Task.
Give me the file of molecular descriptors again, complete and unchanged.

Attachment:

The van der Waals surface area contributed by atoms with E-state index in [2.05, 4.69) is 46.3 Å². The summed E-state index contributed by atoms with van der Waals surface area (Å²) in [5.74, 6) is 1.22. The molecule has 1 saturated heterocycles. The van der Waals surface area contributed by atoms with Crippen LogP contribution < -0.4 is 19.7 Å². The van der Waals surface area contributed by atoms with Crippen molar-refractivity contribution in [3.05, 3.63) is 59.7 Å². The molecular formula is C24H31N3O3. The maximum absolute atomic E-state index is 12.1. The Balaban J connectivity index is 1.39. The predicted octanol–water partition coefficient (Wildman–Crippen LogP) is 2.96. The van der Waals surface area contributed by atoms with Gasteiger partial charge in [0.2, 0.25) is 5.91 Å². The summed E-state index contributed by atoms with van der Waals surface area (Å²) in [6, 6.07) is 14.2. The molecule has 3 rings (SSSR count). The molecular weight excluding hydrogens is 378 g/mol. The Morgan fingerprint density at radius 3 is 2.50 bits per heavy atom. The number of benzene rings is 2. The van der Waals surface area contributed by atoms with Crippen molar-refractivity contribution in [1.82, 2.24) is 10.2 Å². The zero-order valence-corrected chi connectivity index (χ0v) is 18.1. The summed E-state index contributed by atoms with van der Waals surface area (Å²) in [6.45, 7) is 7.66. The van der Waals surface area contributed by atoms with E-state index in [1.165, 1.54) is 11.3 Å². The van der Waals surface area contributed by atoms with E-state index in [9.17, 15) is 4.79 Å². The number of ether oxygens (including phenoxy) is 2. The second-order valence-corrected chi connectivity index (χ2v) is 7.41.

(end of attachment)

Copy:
The van der Waals surface area contributed by atoms with E-state index in [2.05, 4.69) is 46.3 Å². The summed E-state index contributed by atoms with van der Waals surface area (Å²) in [5.74, 6) is 1.22. The molecule has 1 saturated heterocycles. The van der Waals surface area contributed by atoms with Crippen LogP contribution < -0.4 is 19.7 Å². The van der Waals surface area contributed by atoms with Crippen molar-refractivity contribution in [3.05, 3.63) is 59.7 Å². The molecular formula is C24H31N3O3. The maximum absolute atomic E-state index is 12.1. The Balaban J connectivity index is 1.39. The predicted octanol–water partition coefficient (Wildman–Crippen LogP) is 2.96. The van der Waals surface area contributed by atoms with Gasteiger partial charge in [0.2, 0.25) is 5.91 Å². The summed E-state index contributed by atoms with van der Waals surface area (Å²) in [6, 6.07) is 14.2. The molecule has 3 rings (SSSR count). The molecular weight excluding hydrogens is 378 g/mol. The Morgan fingerprint density at radius 3 is 2.50 bits per heavy atom. The number of benzene rings is 2. The van der Waals surface area contributed by atoms with Crippen molar-refractivity contribution in [1.82, 2.24) is 10.2 Å². The zero-order valence-corrected chi connectivity index (χ0v) is 18.1. The summed E-state index contributed by atoms with van der Waals surface area (Å²) in [6.45, 7) is 7.66. The van der Waals surface area contributed by atoms with E-state index in [1.165, 1.54) is 11.3 Å². The van der Waals surface area contributed by atoms with E-state index in [9.17, 15) is 4.79 Å². The number of ether oxygens (including phenoxy) is 2. The second-order valence-corrected chi connectivity index (χ2v) is 7.41.